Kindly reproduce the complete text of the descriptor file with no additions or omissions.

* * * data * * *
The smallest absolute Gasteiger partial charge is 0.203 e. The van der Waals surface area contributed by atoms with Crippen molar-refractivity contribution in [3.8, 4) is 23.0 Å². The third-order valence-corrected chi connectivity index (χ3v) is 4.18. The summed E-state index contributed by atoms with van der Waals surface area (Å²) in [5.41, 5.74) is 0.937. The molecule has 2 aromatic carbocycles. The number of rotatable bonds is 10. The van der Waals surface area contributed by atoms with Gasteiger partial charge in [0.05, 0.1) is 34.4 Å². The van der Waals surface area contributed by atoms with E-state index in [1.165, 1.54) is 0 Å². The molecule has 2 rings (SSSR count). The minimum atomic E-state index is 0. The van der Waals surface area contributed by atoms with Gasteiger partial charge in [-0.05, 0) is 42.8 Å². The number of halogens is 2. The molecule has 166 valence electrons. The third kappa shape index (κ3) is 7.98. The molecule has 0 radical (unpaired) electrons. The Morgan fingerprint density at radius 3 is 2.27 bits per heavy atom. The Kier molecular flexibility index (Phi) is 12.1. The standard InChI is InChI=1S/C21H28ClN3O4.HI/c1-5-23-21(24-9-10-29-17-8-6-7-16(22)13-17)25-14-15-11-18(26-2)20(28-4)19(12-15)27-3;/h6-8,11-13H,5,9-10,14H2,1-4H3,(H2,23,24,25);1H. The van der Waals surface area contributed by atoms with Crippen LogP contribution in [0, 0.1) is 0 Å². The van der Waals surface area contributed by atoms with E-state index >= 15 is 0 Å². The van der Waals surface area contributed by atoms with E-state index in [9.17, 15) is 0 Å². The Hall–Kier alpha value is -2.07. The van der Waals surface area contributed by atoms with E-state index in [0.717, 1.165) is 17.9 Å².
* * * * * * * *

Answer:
The smallest absolute Gasteiger partial charge is 0.203 e. The van der Waals surface area contributed by atoms with Crippen molar-refractivity contribution in [3.8, 4) is 23.0 Å². The third-order valence-corrected chi connectivity index (χ3v) is 4.18. The summed E-state index contributed by atoms with van der Waals surface area (Å²) in [5.41, 5.74) is 0.937. The molecule has 2 aromatic carbocycles. The number of rotatable bonds is 10. The van der Waals surface area contributed by atoms with Gasteiger partial charge in [0.05, 0.1) is 34.4 Å². The van der Waals surface area contributed by atoms with E-state index in [1.165, 1.54) is 0 Å². The molecule has 2 rings (SSSR count). The minimum atomic E-state index is 0. The van der Waals surface area contributed by atoms with Gasteiger partial charge in [-0.05, 0) is 42.8 Å². The number of halogens is 2. The molecule has 166 valence electrons. The third kappa shape index (κ3) is 7.98. The molecule has 0 radical (unpaired) electrons. The Morgan fingerprint density at radius 3 is 2.27 bits per heavy atom. The Kier molecular flexibility index (Phi) is 12.1. The standard InChI is InChI=1S/C21H28ClN3O4.HI/c1-5-23-21(24-9-10-29-17-8-6-7-16(22)13-17)25-14-15-11-18(26-2)20(28-4)19(12-15)27-3;/h6-8,11-13H,5,9-10,14H2,1-4H3,(H2,23,24,25);1H. The van der Waals surface area contributed by atoms with Crippen LogP contribution in [0, 0.1) is 0 Å². The van der Waals surface area contributed by atoms with E-state index >= 15 is 0 Å². The van der Waals surface area contributed by atoms with E-state index in [9.17, 15) is 0 Å². The Hall–Kier alpha value is -2.07. The van der Waals surface area contributed by atoms with E-state index in [0.717, 1.165) is 17.9 Å².